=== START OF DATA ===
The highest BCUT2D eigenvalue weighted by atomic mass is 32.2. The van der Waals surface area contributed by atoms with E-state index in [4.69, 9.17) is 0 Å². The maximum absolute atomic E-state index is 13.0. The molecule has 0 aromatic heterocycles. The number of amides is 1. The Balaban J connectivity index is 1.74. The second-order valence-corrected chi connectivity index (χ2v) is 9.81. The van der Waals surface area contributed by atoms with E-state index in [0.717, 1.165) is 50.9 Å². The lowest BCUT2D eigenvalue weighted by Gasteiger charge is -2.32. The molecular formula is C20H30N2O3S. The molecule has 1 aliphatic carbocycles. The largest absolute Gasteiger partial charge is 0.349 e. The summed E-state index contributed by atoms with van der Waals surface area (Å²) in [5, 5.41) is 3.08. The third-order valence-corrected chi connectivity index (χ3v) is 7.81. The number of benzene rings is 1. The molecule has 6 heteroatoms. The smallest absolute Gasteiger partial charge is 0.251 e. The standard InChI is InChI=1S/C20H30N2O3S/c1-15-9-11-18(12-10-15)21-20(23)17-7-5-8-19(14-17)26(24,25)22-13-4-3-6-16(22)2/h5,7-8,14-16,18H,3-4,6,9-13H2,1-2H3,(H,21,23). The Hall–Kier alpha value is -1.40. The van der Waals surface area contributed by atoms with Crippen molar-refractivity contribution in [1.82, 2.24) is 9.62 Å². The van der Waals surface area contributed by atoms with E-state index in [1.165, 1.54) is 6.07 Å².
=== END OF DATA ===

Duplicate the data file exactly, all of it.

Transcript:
The highest BCUT2D eigenvalue weighted by atomic mass is 32.2. The van der Waals surface area contributed by atoms with E-state index in [4.69, 9.17) is 0 Å². The maximum absolute atomic E-state index is 13.0. The molecule has 0 aromatic heterocycles. The number of amides is 1. The Balaban J connectivity index is 1.74. The second-order valence-corrected chi connectivity index (χ2v) is 9.81. The van der Waals surface area contributed by atoms with E-state index in [0.717, 1.165) is 50.9 Å². The lowest BCUT2D eigenvalue weighted by Gasteiger charge is -2.32. The molecular formula is C20H30N2O3S. The molecule has 1 aliphatic carbocycles. The largest absolute Gasteiger partial charge is 0.349 e. The summed E-state index contributed by atoms with van der Waals surface area (Å²) in [5, 5.41) is 3.08. The third-order valence-corrected chi connectivity index (χ3v) is 7.81. The number of benzene rings is 1. The molecule has 6 heteroatoms. The smallest absolute Gasteiger partial charge is 0.251 e. The standard InChI is InChI=1S/C20H30N2O3S/c1-15-9-11-18(12-10-15)21-20(23)17-7-5-8-19(14-17)26(24,25)22-13-4-3-6-16(22)2/h5,7-8,14-16,18H,3-4,6,9-13H2,1-2H3,(H,21,23). The Hall–Kier alpha value is -1.40. The van der Waals surface area contributed by atoms with Crippen molar-refractivity contribution in [1.82, 2.24) is 9.62 Å². The van der Waals surface area contributed by atoms with E-state index in [1.165, 1.54) is 6.07 Å².